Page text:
And the poker and I stay cheek by jowl
till we get very weary both,
But the devil a word do we say to each
other, of that I'll take my oath.

From every thousand may pick out one, if he has but a little tact.



you gravely touch his nose with yours, and add, Indeed 'tis true; I think you can hear what the poker says, just take it up and see,


If you can, it's a rare and precious gift,
and a good one for you and me.
if you have chosen your subject
well, he'll have an imagination
Which may readily take its own effects
for a poker's inspiration;

But failing of this, he will comprehend,
unless his ideas are dim,
That the time he devotes to experiments
is not to be lost for him.

say to a man, I think, my friend, there's a faculty in you;

And he was a distinguished man, and the truth he preached was solemn. Sweetly and gently I said, I doubt; but he gave me gall for honey, And told me I was an Infidel and resister And this is the true New-Ology; and this is the mother science,

of testimony.

Now I am a very quiet man, and I stay by Of a brood now somewhat numerous, which my own fireside, bids Common Sense defiance; For the art of producing witnesses, when once well understood,

In a parlor which, for the sake of peace, my wife and I divide;

From Spurzheim's bumps to Brandreth's pills, makes every humbug good.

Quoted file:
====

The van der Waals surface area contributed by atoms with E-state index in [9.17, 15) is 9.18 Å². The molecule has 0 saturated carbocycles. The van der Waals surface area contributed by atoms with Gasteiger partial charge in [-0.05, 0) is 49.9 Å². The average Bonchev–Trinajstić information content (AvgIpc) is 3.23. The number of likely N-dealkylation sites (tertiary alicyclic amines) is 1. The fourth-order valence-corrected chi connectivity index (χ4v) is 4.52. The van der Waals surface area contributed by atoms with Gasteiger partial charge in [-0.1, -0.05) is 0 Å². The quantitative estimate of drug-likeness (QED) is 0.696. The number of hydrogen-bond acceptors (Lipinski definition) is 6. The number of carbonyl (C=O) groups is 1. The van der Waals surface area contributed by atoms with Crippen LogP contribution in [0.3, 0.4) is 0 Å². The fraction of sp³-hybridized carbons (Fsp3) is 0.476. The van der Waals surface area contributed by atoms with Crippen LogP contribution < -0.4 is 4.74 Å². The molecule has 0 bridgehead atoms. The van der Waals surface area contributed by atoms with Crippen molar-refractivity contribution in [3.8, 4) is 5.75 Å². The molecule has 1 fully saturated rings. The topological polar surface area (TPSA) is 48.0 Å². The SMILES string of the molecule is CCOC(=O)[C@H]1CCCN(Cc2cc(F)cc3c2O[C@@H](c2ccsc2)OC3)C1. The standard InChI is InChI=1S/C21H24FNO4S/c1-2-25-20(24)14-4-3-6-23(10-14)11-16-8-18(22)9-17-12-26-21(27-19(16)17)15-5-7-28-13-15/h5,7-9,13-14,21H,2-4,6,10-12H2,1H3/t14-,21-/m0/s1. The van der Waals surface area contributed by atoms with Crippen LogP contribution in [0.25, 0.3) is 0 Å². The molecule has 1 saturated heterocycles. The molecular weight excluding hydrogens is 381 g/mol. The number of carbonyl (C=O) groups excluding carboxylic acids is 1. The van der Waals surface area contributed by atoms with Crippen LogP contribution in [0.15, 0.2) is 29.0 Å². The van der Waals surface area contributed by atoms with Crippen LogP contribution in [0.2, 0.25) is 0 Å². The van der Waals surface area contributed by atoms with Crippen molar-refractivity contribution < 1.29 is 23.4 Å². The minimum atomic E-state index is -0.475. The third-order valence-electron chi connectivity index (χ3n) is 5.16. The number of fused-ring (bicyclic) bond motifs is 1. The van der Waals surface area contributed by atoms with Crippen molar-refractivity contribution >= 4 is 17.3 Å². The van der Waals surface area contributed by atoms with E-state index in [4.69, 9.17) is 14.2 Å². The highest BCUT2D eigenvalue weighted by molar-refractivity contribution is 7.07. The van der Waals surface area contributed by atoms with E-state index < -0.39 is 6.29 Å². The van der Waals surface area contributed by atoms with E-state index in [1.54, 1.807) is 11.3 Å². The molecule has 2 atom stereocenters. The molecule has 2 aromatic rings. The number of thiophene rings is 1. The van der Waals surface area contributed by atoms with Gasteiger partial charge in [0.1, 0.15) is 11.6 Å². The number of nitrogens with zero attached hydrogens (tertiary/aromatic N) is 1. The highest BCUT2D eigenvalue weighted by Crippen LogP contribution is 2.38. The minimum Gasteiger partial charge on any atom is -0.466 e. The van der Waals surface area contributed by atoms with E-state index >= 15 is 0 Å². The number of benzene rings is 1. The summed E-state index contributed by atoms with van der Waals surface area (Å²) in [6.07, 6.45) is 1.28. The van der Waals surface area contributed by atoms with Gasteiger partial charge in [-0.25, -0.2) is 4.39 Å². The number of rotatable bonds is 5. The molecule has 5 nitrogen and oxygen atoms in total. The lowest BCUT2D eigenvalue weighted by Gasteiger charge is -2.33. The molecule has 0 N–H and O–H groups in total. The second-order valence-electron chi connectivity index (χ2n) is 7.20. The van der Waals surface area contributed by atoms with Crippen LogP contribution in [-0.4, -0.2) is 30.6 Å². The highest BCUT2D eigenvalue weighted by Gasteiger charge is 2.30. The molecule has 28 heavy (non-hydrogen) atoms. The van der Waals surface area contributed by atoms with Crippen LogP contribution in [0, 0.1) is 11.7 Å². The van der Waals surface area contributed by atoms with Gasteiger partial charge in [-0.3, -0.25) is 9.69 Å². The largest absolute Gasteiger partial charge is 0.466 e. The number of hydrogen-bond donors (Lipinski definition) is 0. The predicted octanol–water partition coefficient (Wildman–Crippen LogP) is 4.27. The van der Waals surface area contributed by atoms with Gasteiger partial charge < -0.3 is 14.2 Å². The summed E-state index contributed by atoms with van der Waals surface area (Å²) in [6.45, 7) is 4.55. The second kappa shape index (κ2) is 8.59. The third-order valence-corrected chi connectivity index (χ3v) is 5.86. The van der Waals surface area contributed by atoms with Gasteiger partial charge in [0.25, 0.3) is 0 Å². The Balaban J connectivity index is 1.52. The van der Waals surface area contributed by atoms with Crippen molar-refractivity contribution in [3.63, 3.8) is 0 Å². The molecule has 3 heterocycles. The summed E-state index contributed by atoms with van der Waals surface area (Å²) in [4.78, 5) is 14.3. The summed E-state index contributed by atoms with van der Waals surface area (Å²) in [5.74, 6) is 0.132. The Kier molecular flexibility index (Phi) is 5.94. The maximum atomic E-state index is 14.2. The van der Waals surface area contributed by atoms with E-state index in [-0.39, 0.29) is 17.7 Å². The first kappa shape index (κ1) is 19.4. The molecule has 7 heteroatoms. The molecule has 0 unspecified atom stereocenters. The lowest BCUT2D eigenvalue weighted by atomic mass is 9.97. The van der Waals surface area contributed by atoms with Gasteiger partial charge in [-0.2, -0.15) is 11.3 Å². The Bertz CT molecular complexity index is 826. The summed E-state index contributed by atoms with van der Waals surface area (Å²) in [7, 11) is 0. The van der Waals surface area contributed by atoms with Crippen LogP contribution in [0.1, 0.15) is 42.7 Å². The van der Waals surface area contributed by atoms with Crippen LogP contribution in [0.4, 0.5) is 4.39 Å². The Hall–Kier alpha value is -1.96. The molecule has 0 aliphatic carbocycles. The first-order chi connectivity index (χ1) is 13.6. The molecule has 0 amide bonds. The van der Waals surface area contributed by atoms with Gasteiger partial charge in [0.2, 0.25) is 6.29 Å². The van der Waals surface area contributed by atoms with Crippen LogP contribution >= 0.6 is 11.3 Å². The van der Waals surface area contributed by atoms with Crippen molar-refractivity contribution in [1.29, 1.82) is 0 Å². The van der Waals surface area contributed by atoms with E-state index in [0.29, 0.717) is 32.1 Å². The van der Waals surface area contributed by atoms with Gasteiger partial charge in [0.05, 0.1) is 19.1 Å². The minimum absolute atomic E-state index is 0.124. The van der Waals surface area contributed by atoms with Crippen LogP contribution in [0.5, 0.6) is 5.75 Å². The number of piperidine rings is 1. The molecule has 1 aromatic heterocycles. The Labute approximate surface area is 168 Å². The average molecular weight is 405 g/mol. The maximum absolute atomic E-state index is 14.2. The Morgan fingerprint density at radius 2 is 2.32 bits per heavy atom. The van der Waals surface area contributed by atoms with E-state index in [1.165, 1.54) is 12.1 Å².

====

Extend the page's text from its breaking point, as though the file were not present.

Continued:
NOTE. We have thus proved our witty friend mistaken in his doubts as to the insertion of his pungent and high-peppered paper; though, with the exception of some of its general remarks, there is but little in it to which we are disposed to assent. As a "Democratic Reviewer," he is entitled-certainly, at least, welcome-to some liberties of speech in addressing us and our readers, which it may perhaps require a little effort of magnanimity to concede. Respecting Dr. Buchanan, and the philosophical investigations in which he is engaged, it is proper that the same occasion that carries forth the strong and severe satire which we have not shrunk from inserting, should carry with it the renewed expression of our well-assured confidence in the integrity and intelligence of that gentleman, as well as in the general views of the Article in our last, which has elicited this replication from our very clever and caustic correspondent. By a coincidence of time which suggests a duty of justice to Dr. Buchanan not to be disregarded, while the present sheet is passing through the press we find in the New York Evening Post (January 14) the following communication, which may be fairly set off as a per contra to the reasoning, if not to the satire, of Irenæus. The members of the class referred to are, as we are saisfactorily informed, persons of intelligence and respectability, many of them physicians or medical students, and cultivators of science for its own sake, whose testimony as to facts and observations is entitled to all respect, whatever each reader may choose to think for himself as to their deductions.-ED. D. R.